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REGISTER Renaming for Vector Processors

IP.com Disclosure Number: IPCOM000046335D
Original Publication Date: 1983-Jul-01
Included in the Prior Art Database: 2005-Feb-07
Document File: 3 page(s) / 16K

Publishing Venue

IBM

Related People

Agerwala, TKM: AUTHOR [+2]

Abstract

Task switching and subroutine linkage overhead is large on a vector processor because a large amount of data must be moved to save and restore vector registers. Specialized hardware and software are described to minimize the number of registers that must be stored. The register assignments made in independently coded subroutines or distinct tasks refer to logical registers. Physical registers are assigned at execution time from a free register pool.

This text was extracted from a PDF file.
This is the abbreviated version, containing approximately 46% of the total text.

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REGISTER Renaming for Vector Processors

Task switching and subroutine linkage overhead is large on a vector processor because a large amount of data must be moved to save and restore vector registers. Specialized hardware and software are described to minimize the number of registers that must be stored. The register assignments made in independently coded subroutines or distinct tasks refer to logical registers. Physical registers are assigned at execution time from a free register pool.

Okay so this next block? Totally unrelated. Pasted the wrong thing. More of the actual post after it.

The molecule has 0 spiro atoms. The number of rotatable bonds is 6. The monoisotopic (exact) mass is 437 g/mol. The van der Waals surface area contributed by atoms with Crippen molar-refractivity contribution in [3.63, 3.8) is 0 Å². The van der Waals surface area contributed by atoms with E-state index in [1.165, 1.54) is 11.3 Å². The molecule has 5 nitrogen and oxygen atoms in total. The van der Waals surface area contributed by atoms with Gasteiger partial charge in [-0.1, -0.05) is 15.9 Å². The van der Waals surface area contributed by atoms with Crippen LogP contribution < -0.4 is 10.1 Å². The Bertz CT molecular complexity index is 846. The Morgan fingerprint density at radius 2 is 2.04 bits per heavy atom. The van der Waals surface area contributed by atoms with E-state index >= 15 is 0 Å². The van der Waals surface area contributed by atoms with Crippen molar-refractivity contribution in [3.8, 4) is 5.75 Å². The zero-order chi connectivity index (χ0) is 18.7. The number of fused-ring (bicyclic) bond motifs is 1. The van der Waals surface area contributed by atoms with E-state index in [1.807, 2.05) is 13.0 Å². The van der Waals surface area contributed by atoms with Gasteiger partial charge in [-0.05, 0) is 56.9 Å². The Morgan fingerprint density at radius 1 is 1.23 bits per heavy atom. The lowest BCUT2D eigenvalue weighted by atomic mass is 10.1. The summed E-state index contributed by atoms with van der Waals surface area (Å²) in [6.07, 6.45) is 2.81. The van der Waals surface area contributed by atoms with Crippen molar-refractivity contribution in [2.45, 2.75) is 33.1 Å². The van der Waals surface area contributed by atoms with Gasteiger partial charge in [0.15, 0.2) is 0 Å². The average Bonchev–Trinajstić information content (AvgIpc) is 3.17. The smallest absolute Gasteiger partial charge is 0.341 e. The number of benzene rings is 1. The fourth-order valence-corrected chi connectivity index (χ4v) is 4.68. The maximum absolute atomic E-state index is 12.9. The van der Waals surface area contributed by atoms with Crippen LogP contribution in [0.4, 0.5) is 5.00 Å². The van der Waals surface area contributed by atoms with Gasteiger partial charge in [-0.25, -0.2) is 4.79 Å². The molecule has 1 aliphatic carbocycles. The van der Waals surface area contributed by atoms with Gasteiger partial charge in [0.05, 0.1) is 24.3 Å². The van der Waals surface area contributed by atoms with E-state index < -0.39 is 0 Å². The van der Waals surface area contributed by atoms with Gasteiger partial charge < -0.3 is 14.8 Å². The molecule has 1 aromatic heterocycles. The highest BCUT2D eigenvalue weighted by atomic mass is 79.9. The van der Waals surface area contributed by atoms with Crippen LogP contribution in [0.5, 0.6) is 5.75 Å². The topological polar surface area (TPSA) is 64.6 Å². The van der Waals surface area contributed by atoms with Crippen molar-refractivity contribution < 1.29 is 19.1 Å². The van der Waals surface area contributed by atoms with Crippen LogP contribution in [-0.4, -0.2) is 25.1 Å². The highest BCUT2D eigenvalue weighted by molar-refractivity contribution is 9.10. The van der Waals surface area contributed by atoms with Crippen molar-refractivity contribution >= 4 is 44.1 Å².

In order to minimize the amount of memory traffic needed to maintain the integrity of data in vector registers, the following hardware and software modifications are suggested. The register references contained in the compiled code are assumed to refer to logical registers (LRs). The first time a LR is used as a target of either a load or an operation in a three-address architecture, the hardware assigns a physical register (PR) from a free register pool. On subsequent references to this LR, the assigned PR will be used. When the subroutine is exited, all LR to PR assignments made in the subroutine are dropped. In addition, commands exist to explicitly drop a LR to PR assignment and to identify the LR in one routine with the same PR assigned to the LR in the calling routine. This latter allows data to be passed by value in the registers.

The following hardware is needed to support this register renaming. For concreteness, it is assumed that the machine in question has 32 vector general registers (VGRs), 16 vector floating point registers (VFRs), and a mask register for each (VGM and VFM). There is one physical register for each logical register.

1. A Register Assignment Register (RAR) which

contains the LR to PR mapping. The RAR must contain

enough bits to describe this mapping. In our example,

we need 5 bits to assign each of the 32 VGR and VGM and

4 bits to assign each of the 16 VFR and VFM, a total of

448 bits.

2. Four Next Unused Registers (NURs) which contain

the next available register, one for each type ((VGR,

VFR, VGM, VFM) with each 5 bits wide. While the best

method to assign registers is a least recently used

(LRU) algorithm, it is probably too costly to

implement in hardware. The LRU algorithm can be

approximated by assigning the registers in numerical

order modulo the number of registers. Thus, if a

subroutine assigns 5 logical VGRs, physical VGRs from

NUR(VGR) to NUR(VGR)+4 will be used.

3. A Not In Use (NIU) register containing one bit for

every vector register in the machine. If a bit in the

NIU is 1, then the register need not be restored on

return from the subroutine. The bits are set to 0 when

the register is used as a target, and are set to 1 by

the Free Register instruction. The format is

FREE REGISTER LRn,LRm

1

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where all registers between LRn and LRm inclusive will

be freed; i.e., the corresponding bits in NIU will be

set to 1.

It is assumed that the assembler stores a list of the number of each type of register...